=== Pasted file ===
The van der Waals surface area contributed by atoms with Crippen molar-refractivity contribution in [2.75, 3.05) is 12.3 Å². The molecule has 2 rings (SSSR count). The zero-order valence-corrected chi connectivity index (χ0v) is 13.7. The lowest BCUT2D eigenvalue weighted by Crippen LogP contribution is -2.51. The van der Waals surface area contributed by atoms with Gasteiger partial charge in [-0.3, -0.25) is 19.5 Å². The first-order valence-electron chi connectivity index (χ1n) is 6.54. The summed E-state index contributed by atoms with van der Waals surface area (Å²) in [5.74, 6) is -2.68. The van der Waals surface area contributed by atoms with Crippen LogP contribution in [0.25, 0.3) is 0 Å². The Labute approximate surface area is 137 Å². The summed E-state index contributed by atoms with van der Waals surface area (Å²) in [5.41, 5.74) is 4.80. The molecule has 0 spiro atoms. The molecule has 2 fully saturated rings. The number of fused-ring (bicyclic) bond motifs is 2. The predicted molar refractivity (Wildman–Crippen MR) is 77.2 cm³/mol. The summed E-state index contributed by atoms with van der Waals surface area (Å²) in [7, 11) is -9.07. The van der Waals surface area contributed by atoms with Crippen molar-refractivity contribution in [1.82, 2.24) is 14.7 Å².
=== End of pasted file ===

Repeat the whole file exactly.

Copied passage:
The van der Waals surface area contributed by atoms with Crippen molar-refractivity contribution in [2.75, 3.05) is 12.3 Å². The molecule has 2 rings (SSSR count). The zero-order valence-corrected chi connectivity index (χ0v) is 13.7. The lowest BCUT2D eigenvalue weighted by Crippen LogP contribution is -2.51. The van der Waals surface area contributed by atoms with Gasteiger partial charge in [-0.3, -0.25) is 19.5 Å². The first-order valence-electron chi connectivity index (χ1n) is 6.54. The summed E-state index contributed by atoms with van der Waals surface area (Å²) in [5.74, 6) is -2.68. The van der Waals surface area contributed by atoms with Crippen LogP contribution in [0.25, 0.3) is 0 Å². The Labute approximate surface area is 137 Å². The summed E-state index contributed by atoms with van der Waals surface area (Å²) in [5.41, 5.74) is 4.80. The molecule has 0 spiro atoms. The molecule has 2 fully saturated rings. The number of fused-ring (bicyclic) bond motifs is 2. The predicted molar refractivity (Wildman–Crippen MR) is 77.2 cm³/mol. The summed E-state index contributed by atoms with van der Waals surface area (Å²) in [7, 11) is -9.07. The van der Waals surface area contributed by atoms with Crippen molar-refractivity contribution in [1.82, 2.24) is 14.7 Å².